READ MORE: ‘An avoidable nightmare’ – How UK licence holders in Spain are affected by driving debacle

The latest update from UK Ambassador to Spain Hugh Elliott on September 27th has done little to quell the anger and sense of helplessness felt by those caught in this bureaucratic rabbit hole.

“I wanted to talk to you personally about the driving licences negotiations, which I know are continuing to have a serious impact on many of you,” Elliott began by saying.

“As the government’s representative in Spain, I hear and understand your frustrations. I too am frustrated by the pace.

“We previously thought, we genuinely thought, that we’d have concluded negotiations by the summer. 

“Many of you have quite rightly mentioned that I expressed the hope to you that we’d have you back on the road by the end of July.

“Now the truth is it has taken much longer, as there have been unforeseen issues that we have been working very hard to resolve. 

“And I’m as disappointed as you are by the length of time that this is actually taking. 

“But, please, be assured that we are resolving those issues, one by one. There are only a couple of issues left, but they are complex.”

It has previously been suggested by the UK Embassy that Spain has asked for data provision to form part of the exchange agreement, and that British authorities were reluctant to share said information on British drivers’ records, including possible infractions. 

Whether this is still one of the causes of the holdups is unknown, given how opaque the Embassy is being in this regard. 

“We’re working on this every day, it remains a priority,” the UK Ambassador continued.

“There is a lot going on behind the scenes, even if it doesn’t feel like it to you. 

“I know too that you want a timescale and you want an update after every meeting.

“But I’m afraid I just can’t give you those things in this negotiation.” 

The ambassador’s words are unlikely to appease those who are still unable to drive.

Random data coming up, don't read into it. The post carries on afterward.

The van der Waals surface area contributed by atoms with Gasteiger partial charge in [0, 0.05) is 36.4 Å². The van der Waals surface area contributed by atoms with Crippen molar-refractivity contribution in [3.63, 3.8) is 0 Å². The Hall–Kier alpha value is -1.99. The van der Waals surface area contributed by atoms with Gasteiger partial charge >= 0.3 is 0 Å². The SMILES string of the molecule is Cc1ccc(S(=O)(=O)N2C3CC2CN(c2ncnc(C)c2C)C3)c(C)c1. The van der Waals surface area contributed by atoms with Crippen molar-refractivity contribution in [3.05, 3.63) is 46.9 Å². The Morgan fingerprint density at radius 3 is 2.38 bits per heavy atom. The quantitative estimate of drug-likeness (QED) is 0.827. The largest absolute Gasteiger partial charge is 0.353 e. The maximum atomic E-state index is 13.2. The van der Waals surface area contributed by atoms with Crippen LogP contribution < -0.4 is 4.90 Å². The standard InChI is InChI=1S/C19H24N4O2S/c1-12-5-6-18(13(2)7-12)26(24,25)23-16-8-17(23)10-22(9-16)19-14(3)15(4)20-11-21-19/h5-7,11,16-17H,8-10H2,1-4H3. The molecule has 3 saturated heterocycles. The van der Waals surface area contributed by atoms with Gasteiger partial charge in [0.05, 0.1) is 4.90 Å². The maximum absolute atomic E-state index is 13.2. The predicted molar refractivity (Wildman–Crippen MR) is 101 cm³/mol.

A few weeks ago, a Facebook group called “Invasion of the British embassy in Madrid for the DL exchange issue” was set up, which so far has more than 400 members. 

The group’s administrator, Pascal Siegmund, is looking to set up a meeting with the British Embassy and Spanish authorities to shed light on the impact that not being allowed to drive is having on the life of thousands of UK licence holders in Spain. 

Many of those affected are sharing their stories online, explaining how, due to administrative errors on the part of Spain’s DGT traffic authority, they were unable to process their licence exchange before the deadline. 

This contrasts with the little sympathy shown by UK licence holders who were able to exchange and other commentators, who accuse those in limbo of not having bothered to complete the process, arguing that it’s essentially their own fault.

READ ALSO: Not all Brits in Spain who didn’t exchange UK driving licences are at fault 

“Many of you also continue to ask why you can’t drive while the talks are continuing,” Elliott remarked.

“It is not in the gift of the UK government to reinstate the measures which previously allowed you to continue to drive whilst the negotiations were ongoing earlier in the year. 

“As we said previously, we did request the reinstatement of those measures several times, but this wasn’t granted.”

It’s worth noting that since the news broke on May 1st that UK licence holders residing in Spain for more than six months could no longer drive, no Spanish news outlet has covered the story again. 

Pressure from citizen groups such as the one recently set up and increased awareness about the issue in English-language news sites such as The Local Spain is perhaps the best chance in-limbo drivers have of their voices being heard and the driving licence debacle being finally fixed. 

“I’d say we’re genuinely still making progress,” UK Ambassador Elliott concluded, practically the same message as in previous updates.

“I get how frustrating it is to hear that, but we are making progress. We’re in discussions almost daily about outstanding issues. 

“And I remain very optimistic that we will reach an agreement and hope it will be soon. 

“But as I say, I can’t give you a definitive timetable. 

“And so, the advice that we have been giving all along, which is that you should consider taking the Spanish test if you do need to drive urgently, remains valid. Though we appreciate that’s hard.”